It is by rules like these that we ought to judge of Pastoral. And since the instructions given for any art are to be delivered as that art is in perfection, they must of necessity be derived from those in whom it is acknowledged so to be. It is therefore from the practice of Theocritus and Virgil (the only undisputed authors of Pastoral) that the Critics have drawn the foregoing notions concerning it.

Theocritus excells all others in nature and simplicity. The subjects of his Idyllia are purely pastoral; but he is not so exact in his persons, having introduced reapers f and fishermen as well as shepherds. He is apt

* See the forementioned Preface.
+ @EPIETAI, Idyl. x. and anel:, Idyl. xxi.

to

to be too long in his descriptions, of which that of the Cup in the first Pastoral is a remarkable instance. In the manners he seems a little defective, for his swains are sometimes abusive and immodest, and perhaps too much inclining to rusticity; for instance, in his fourth and fifth Idyllia. But it is enough that all others learned their excellence from him, and that his Dialect alone has a secret charm in it, which no other could ever attain.

Virgil, who copies Theocritus, refines upon his original : and in all points, where judgment is principally concerned, he is much superior to his master. Though some of his subjects are not pastoral in themselves, but only seem to be such ; they have a wonderful variety in them, which the Greek was a stranger to *. He exceeds him in regularity and brevity, and falls short of him în nothing but fimplicity and propriety of style; the first of which perhaps was the fault of his age, and the last of his language.

Among the moderns, their success has been greatest who have moft endeavoured to make these ancients their pattern. The most considerable Genius appears in the famous Tasso, and our Spenser. Taslo in his Aminţa has as far excelled all the Pastoral writers, his Gierusalemme he has outdone the Epic poets of his country. But as his piece seems to have been the original of a new sort of poem, the Pastoral Comedy, in Italy, it cannot so well be considered as a copy of the

as in

* Rapin, Refl. on Arist. part ii. Refl. xxvii. Pref. to the Ecl, in Dryden's Virg.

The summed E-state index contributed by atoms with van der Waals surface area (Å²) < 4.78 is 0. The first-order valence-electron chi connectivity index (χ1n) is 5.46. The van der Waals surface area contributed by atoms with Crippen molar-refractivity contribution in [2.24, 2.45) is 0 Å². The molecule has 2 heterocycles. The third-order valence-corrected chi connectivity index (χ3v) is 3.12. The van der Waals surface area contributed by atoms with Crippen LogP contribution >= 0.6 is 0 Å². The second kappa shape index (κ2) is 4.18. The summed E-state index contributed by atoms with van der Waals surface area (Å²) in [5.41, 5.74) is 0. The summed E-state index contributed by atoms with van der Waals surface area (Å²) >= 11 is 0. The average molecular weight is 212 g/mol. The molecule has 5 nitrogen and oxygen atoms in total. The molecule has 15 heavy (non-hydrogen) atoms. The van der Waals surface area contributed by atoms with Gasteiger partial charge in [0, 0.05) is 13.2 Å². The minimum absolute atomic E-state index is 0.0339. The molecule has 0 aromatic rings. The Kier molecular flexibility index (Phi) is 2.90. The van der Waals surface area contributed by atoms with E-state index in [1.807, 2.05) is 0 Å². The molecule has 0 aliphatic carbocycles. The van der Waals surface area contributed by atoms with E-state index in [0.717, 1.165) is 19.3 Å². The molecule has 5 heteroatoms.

ancients,

C 3

ancients. Spenser's Calendar, in Mr. Dryden's opinion, is the most complete work of this kind which any nation has produced ever since the time of Virgil *. Not but that he may be thought imperfect in some few points. His Eclogues are somewhat too long, if we compare them with the ancients. He is sometimes too allegorical, and treats of matters of religion in a pastoral style, as the Mantuan had done before him. He has employed the Lyric measure, which is contrary to the practice of the old Poets. His stanza is not still the same, nor always well chofen. This last may be the reason his expression is sometimes not concise enough : for the Te. trastic has obliged him to extend his sense to the length of four lines, which would have been more closely confined in the Couplet.

In the manners, thoughts, and characters, he comes near to Theocritus himself; though, notwithstanding all the care he has taken, he is certainly inferior in his Dialect: For the Doric had its beauty and propriety in the time of Theocritus; it was used in part of Greece, and frequent in the mouths of many of the greatest perfons : whereas the old English and country phrases of Spenfer were either entirely obsolete, or spoken only by people of the lowest condition. As there is a difference betwixt fimplicity and rusticity, so the exprefsion of simple thoughts should be plain, but not clownish. The addition he has made of a Calendar to his Eclogues, is very beautiful; since by this, besides the general moral of

* Dedication to Virg. Ecl.

innocence